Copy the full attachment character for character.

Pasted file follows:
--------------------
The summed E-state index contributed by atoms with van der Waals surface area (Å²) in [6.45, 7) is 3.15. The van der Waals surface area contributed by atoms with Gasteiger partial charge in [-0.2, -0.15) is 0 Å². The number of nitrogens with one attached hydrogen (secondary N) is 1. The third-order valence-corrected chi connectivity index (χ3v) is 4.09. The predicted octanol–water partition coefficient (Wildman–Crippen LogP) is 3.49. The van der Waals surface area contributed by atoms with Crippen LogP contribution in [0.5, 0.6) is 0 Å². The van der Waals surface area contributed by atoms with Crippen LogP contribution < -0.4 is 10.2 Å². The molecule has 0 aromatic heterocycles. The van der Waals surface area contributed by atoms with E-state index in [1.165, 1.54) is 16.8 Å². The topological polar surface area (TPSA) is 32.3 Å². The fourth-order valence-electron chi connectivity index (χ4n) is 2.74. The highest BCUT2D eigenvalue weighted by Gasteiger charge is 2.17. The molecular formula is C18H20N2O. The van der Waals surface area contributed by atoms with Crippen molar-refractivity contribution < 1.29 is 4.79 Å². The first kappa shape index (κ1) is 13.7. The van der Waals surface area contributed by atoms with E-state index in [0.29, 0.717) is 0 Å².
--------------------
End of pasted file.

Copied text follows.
The summed E-state index contributed by atoms with van der Waals surface area (Å²) in [6.45, 7) is 3.15. The van der Waals surface area contributed by atoms with Gasteiger partial charge in [-0.2, -0.15) is 0 Å². The number of nitrogens with one attached hydrogen (secondary N) is 1. The third-order valence-corrected chi connectivity index (χ3v) is 4.09. The predicted octanol–water partition coefficient (Wildman–Crippen LogP) is 3.49. The van der Waals surface area contributed by atoms with Crippen LogP contribution in [0.5, 0.6) is 0 Å². The van der Waals surface area contributed by atoms with Crippen LogP contribution < -0.4 is 10.2 Å². The molecule has 0 aromatic heterocycles. The van der Waals surface area contributed by atoms with E-state index in [1.165, 1.54) is 16.8 Å². The topological polar surface area (TPSA) is 32.3 Å². The fourth-order valence-electron chi connectivity index (χ4n) is 2.74. The highest BCUT2D eigenvalue weighted by Gasteiger charge is 2.17. The molecular formula is C18H20N2O. The van der Waals surface area contributed by atoms with Crippen molar-refractivity contribution < 1.29 is 4.79 Å². The first kappa shape index (κ1) is 13.7. The van der Waals surface area contributed by atoms with E-state index in [0.29, 0.717) is 0 Å².